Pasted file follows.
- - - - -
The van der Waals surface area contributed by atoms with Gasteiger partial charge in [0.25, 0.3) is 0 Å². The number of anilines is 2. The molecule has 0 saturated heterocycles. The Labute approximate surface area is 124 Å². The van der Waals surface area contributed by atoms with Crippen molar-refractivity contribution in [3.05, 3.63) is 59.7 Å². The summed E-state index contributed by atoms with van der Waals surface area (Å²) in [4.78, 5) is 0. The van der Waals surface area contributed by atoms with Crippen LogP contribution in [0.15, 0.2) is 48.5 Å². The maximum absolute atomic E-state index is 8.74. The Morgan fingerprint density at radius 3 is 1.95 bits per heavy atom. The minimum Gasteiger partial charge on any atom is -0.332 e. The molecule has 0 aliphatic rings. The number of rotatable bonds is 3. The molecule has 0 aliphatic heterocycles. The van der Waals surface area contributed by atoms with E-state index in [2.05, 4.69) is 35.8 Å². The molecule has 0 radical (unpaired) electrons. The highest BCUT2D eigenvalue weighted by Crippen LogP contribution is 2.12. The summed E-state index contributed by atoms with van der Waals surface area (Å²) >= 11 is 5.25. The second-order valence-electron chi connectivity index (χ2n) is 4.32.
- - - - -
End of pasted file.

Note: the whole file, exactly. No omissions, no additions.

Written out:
The van der Waals surface area contributed by atoms with Gasteiger partial charge in [0.25, 0.3) is 0 Å². The number of anilines is 2. The molecule has 0 saturated heterocycles. The Labute approximate surface area is 124 Å². The van der Waals surface area contributed by atoms with Crippen molar-refractivity contribution in [3.05, 3.63) is 59.7 Å². The summed E-state index contributed by atoms with van der Waals surface area (Å²) in [4.78, 5) is 0. The van der Waals surface area contributed by atoms with Crippen LogP contribution in [0.15, 0.2) is 48.5 Å². The maximum absolute atomic E-state index is 8.74. The Morgan fingerprint density at radius 3 is 1.95 bits per heavy atom. The minimum Gasteiger partial charge on any atom is -0.332 e. The molecule has 0 aliphatic rings. The number of rotatable bonds is 3. The molecule has 0 aliphatic heterocycles. The van der Waals surface area contributed by atoms with E-state index in [2.05, 4.69) is 35.8 Å². The molecule has 0 radical (unpaired) electrons. The highest BCUT2D eigenvalue weighted by Crippen LogP contribution is 2.12. The summed E-state index contributed by atoms with van der Waals surface area (Å²) >= 11 is 5.25. The second-order valence-electron chi connectivity index (χ2n) is 4.32.